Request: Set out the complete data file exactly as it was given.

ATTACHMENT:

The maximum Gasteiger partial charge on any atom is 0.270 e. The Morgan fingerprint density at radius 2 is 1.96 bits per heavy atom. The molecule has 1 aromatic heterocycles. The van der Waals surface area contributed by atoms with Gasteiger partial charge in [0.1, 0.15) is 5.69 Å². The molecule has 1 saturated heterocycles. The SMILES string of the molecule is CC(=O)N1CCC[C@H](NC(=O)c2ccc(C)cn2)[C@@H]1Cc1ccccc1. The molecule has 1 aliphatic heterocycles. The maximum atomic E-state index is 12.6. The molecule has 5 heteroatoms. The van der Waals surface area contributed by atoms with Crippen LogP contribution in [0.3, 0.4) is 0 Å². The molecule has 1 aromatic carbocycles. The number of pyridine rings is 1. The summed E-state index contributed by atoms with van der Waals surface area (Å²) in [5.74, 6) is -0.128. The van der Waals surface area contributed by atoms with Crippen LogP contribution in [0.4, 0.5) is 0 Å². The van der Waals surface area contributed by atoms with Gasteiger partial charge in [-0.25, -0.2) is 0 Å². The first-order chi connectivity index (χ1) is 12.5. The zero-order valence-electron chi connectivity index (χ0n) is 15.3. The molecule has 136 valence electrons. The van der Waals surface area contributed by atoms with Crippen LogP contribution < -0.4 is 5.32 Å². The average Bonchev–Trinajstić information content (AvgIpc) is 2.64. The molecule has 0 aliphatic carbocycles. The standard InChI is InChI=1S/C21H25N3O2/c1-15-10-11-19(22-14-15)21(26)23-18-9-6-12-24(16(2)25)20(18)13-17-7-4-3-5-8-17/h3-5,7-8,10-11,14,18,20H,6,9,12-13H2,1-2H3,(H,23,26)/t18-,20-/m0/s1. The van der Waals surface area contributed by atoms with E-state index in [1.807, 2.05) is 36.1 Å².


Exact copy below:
The maximum Gasteiger partial charge on any atom is 0.270 e. The Morgan fingerprint density at radius 2 is 1.96 bits per heavy atom. The molecule has 1 aromatic heterocycles. The van der Waals surface area contributed by atoms with Gasteiger partial charge in [0.1, 0.15) is 5.69 Å². The molecule has 1 saturated heterocycles. The SMILES string of the molecule is CC(=O)N1CCC[C@H](NC(=O)c2ccc(C)cn2)[C@@H]1Cc1ccccc1. The molecule has 1 aliphatic heterocycles. The maximum atomic E-state index is 12.6. The molecule has 5 heteroatoms. The van der Waals surface area contributed by atoms with Crippen LogP contribution in [0.3, 0.4) is 0 Å². The molecule has 1 aromatic carbocycles. The number of pyridine rings is 1. The summed E-state index contributed by atoms with van der Waals surface area (Å²) in [5.74, 6) is -0.128. The van der Waals surface area contributed by atoms with Crippen LogP contribution in [0.4, 0.5) is 0 Å². The van der Waals surface area contributed by atoms with Gasteiger partial charge in [-0.25, -0.2) is 0 Å². The first-order chi connectivity index (χ1) is 12.5. The zero-order valence-electron chi connectivity index (χ0n) is 15.3. The molecule has 136 valence electrons. The van der Waals surface area contributed by atoms with Crippen LogP contribution < -0.4 is 5.32 Å². The average Bonchev–Trinajstić information content (AvgIpc) is 2.64. The molecule has 0 aliphatic carbocycles. The standard InChI is InChI=1S/C21H25N3O2/c1-15-10-11-19(22-14-15)21(26)23-18-9-6-12-24(16(2)25)20(18)13-17-7-4-3-5-8-17/h3-5,7-8,10-11,14,18,20H,6,9,12-13H2,1-2H3,(H,23,26)/t18-,20-/m0/s1. The van der Waals surface area contributed by atoms with E-state index in [1.807, 2.05) is 36.1 Å².